Validating the fact that the employment situation is improving, average hourly earnings rose almost $0.10 per hour, which is very significant when pooled across millions of employees working many hours per week [Chart 3]. Additionally, overtime hours in the manufacturing segment of the economy have been on the rise, as increased orders and customer demand has resulted in more hours worked.
The end result is that less people are losing jobs, more hours are being worked, and the average hourly earnings have increased a bit. This bodes very well for the employment situation in the U.S. As such, it appears that both housing and unemployment are no longer significant anchors constraining the growth of this economy. So, why hasn’t the market been more excited?
The Fear Shifts from the Anchors to the Brakes
The market, despite the news that its two biggest anchors have been all but “cut loose”, has stalled over the last couple of months. The reason is that the market has shifted its concern from the anchors holding it back to the fear that the driver of this economic recovery may too soon or too rapidly put on the brakes. Remember that either anchors or brakes can slow down this economy. The fear is that given the improving economic backdrop, especially on the housing and employment fronts, the Fed will come to the conclusion that the economy does not need its easy monetary policy and low interest rates to maintain growth and it will begin to retract its stimulus or put the brakes on.
While this is indeed a fear, we believe the Fed realizes that despite improvements, the economy remains fragile and continues to need accommodative monetary policies to fuel and sustain growth. Therefore, it’s more likely this approach will be implemented nearer to mid- to late-2010. In addition, the Fed has usually shown signs that it favors growth over inflation, which is best shown by plotting nonfarm payroll growth against the Fed funds rate. Notice that following recessions (the grayed areas) the Fed did not increase the Fed funds rate well until jobs were growing sustainably in the 100,000-300,000 per month levels. In fact, after the last three recessions, the Fed did not start to raise rates until the market was averaging job growth over the previous 6 and 12 months by 246,000 and 211,000 jobs, respectively.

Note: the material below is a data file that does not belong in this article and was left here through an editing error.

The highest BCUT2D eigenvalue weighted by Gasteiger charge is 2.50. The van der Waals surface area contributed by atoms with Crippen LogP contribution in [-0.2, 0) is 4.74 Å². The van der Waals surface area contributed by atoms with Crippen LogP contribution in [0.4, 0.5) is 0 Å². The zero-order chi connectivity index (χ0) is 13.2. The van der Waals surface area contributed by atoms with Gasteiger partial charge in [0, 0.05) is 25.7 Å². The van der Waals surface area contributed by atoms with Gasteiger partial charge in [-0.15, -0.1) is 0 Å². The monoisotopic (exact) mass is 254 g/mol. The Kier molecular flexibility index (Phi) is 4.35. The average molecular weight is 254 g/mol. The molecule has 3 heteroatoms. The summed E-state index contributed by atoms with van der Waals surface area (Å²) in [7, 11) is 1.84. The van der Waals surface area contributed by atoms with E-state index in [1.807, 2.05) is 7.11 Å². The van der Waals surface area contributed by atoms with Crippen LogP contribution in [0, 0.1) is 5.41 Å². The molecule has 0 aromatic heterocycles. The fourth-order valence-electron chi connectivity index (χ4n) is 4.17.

Put another way, after the last three recessions, the Fed waited until an average 2.5 million new jobs were created until they began to raise interest rates to slow down the economy. That is a long way from where we are now. Remember that despite the dramatic improvement in the labor landscape, this economy still lost 11,000 jobs last month and is a long way from growing by 100,000 or more jobs per month in a sustainable fashion.
Given the market’s skittishness over the Fed’s potential policy actions, it is natural for market participants to be concerned prior to the Federal Reserve’s FOMC meetings and then feel relief following the meetings. This manifested itself in 2004, where in the three FOMC meetings before the Fed raised rates, the market sold off an average of 1.2% in the two weeks heading into the meetings and then rallied 1.3% in the month following the meetings. We have seen the same action over the last two FOMC meetings in September and November of 2009, where the market dropped an average of 1.0% in the two weeks before the meetings and rallied a strong 3.7% on average in the month following.
Therefore, heading into the Federal Open Market Committee (FOMC) meeting on December 16, 2009, it was understandable that the market sold off a couple of percentage points and was nervous which pedal the Fed will continue to press: the brake or the gas. But with the Fed once again declaring its foot on the gas, markets have rallied (“Santa Claus Rally?”) to close in on 2009 stock market highs.
In my opinion, the Fed will remain firmly on the gas pedal for the remainder of 2009 and into early 2010, which combined with the anchors that this market has essentially “cut loose”, points to an attractive environment that favors rising stock prices, higher commodity values, and continued economic growth.
- The opinions voiced in this material are for general information only and are not intended to provide or be construed as providing specific investment advice or recommendations for any individual. To determine which investments may be appropriate for you, consult your financial advisor prior to investing. All performance referenced is historical and is no guarantee of future results. All indices are unmanaged and cannot be invested into directly.
- Stock investing involves risk including loss of principal.